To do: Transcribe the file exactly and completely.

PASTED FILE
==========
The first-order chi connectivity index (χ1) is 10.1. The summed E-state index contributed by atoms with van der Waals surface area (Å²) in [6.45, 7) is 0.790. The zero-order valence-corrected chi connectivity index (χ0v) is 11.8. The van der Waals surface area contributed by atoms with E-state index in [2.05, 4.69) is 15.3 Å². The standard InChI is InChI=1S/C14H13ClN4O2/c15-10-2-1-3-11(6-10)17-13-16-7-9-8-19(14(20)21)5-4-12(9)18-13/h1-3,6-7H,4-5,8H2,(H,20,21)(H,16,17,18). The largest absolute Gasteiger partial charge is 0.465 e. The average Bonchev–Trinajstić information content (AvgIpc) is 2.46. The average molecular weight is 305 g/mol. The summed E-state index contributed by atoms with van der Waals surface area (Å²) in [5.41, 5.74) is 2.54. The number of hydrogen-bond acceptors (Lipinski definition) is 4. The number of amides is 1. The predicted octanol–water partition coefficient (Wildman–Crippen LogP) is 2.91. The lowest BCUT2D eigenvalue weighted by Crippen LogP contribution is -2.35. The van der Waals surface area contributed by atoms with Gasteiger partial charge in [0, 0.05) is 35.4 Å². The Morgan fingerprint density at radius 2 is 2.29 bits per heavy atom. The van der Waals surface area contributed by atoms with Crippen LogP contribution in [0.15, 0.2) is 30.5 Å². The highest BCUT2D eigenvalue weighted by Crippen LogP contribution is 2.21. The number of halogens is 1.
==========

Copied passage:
The first-order chi connectivity index (χ1) is 10.1. The summed E-state index contributed by atoms with van der Waals surface area (Å²) in [6.45, 7) is 0.790. The zero-order valence-corrected chi connectivity index (χ0v) is 11.8. The van der Waals surface area contributed by atoms with E-state index in [2.05, 4.69) is 15.3 Å². The standard InChI is InChI=1S/C14H13ClN4O2/c15-10-2-1-3-11(6-10)17-13-16-7-9-8-19(14(20)21)5-4-12(9)18-13/h1-3,6-7H,4-5,8H2,(H,20,21)(H,16,17,18). The largest absolute Gasteiger partial charge is 0.465 e. The average Bonchev–Trinajstić information content (AvgIpc) is 2.46. The average molecular weight is 305 g/mol. The summed E-state index contributed by atoms with van der Waals surface area (Å²) in [5.41, 5.74) is 2.54. The number of hydrogen-bond acceptors (Lipinski definition) is 4. The number of amides is 1. The predicted octanol–water partition coefficient (Wildman–Crippen LogP) is 2.91. The lowest BCUT2D eigenvalue weighted by Crippen LogP contribution is -2.35. The van der Waals surface area contributed by atoms with Gasteiger partial charge in [0, 0.05) is 35.4 Å². The Morgan fingerprint density at radius 2 is 2.29 bits per heavy atom. The van der Waals surface area contributed by atoms with Crippen LogP contribution in [0.15, 0.2) is 30.5 Å². The highest BCUT2D eigenvalue weighted by Crippen LogP contribution is 2.21. The number of halogens is 1.